In the early 1800s, the invention of the power loom disrupted the way fabric had always been made, and who had made it. Diane explores the revolutionary changes millwork brought to the lives of women who seized new options for better pay and independence, flocking to the mills to "weave by steam."
The initial promise of "the Lowell system" soured into abuse and poverty with the arrival of economic downturns. Mill companies filled their workrooms with immigrants, some as young as ten. We hear of the "Bread and Roses" strike of 1912, which united workers who spoke dozens of languages in a common quest for respect, adequate pay, and decent working conditions.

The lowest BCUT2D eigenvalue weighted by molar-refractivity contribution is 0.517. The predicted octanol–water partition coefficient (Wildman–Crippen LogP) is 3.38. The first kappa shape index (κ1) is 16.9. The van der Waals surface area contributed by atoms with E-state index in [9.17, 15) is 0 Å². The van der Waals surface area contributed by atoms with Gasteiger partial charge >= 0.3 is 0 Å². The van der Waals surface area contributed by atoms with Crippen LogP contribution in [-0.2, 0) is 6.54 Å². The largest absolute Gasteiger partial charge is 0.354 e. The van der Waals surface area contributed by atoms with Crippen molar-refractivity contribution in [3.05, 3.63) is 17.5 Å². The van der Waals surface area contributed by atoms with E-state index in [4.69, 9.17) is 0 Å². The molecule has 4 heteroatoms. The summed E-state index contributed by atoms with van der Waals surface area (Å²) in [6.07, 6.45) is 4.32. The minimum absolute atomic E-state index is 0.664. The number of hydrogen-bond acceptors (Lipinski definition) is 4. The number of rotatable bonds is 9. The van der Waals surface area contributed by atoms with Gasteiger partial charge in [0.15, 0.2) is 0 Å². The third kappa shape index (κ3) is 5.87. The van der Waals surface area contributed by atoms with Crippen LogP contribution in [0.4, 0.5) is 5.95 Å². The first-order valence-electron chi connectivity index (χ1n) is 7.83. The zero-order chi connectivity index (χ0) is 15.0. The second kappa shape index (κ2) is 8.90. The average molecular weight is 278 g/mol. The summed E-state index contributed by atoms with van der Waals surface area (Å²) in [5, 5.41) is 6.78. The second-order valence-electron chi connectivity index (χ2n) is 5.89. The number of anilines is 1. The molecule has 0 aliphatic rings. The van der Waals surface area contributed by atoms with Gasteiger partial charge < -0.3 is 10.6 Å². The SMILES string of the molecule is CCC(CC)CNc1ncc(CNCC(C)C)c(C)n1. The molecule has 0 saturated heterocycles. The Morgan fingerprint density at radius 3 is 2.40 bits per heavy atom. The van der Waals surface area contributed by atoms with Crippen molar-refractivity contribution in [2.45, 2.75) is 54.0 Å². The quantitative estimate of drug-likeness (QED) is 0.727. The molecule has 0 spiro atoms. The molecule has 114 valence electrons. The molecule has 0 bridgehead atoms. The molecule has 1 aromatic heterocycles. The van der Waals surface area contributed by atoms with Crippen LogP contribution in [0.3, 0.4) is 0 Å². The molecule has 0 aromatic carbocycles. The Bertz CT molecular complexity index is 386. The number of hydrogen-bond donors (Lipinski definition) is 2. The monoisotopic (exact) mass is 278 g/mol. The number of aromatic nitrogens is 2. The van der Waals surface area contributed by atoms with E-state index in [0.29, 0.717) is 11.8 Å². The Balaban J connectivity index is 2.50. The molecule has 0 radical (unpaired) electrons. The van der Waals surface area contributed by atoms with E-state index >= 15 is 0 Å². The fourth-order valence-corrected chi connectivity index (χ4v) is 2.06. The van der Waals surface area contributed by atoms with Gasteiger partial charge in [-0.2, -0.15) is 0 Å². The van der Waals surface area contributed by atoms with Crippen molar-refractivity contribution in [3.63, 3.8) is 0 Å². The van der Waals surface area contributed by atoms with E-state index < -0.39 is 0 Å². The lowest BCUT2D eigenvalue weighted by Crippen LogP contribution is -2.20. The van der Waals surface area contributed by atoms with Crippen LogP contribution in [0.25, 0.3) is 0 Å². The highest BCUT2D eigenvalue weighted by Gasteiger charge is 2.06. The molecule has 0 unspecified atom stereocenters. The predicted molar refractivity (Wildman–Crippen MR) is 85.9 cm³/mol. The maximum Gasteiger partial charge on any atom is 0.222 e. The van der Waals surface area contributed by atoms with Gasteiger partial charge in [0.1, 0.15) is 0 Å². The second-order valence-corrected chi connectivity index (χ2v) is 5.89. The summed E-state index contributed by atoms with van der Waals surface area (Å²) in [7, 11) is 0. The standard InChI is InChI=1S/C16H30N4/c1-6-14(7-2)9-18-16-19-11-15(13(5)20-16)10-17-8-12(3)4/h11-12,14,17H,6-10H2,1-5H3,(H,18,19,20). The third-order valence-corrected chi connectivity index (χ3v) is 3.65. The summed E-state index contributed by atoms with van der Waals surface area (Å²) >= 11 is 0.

As a descendant of immigrant millworkers on both sides of her family, Diane is honored to present songs that capture both despair and hope as newcomers sought a better life.
To book this performance, please contact us.
The songs include:
- The Hand-Weaver and the Factory Maid
- Doffin' Mistress
- The Factory Girl's Come-All-Ye
- Bread and Roses
- Raisin Pie
"Your concert was magical. I am so thrilled about all the research you did -- it worked beautifully with the songs you selected. So many people remarked on how wonderful the performance was. We feel blessed!"
-- Barbara Palmer, The Bidwell House Museum, Monterey MA (2016)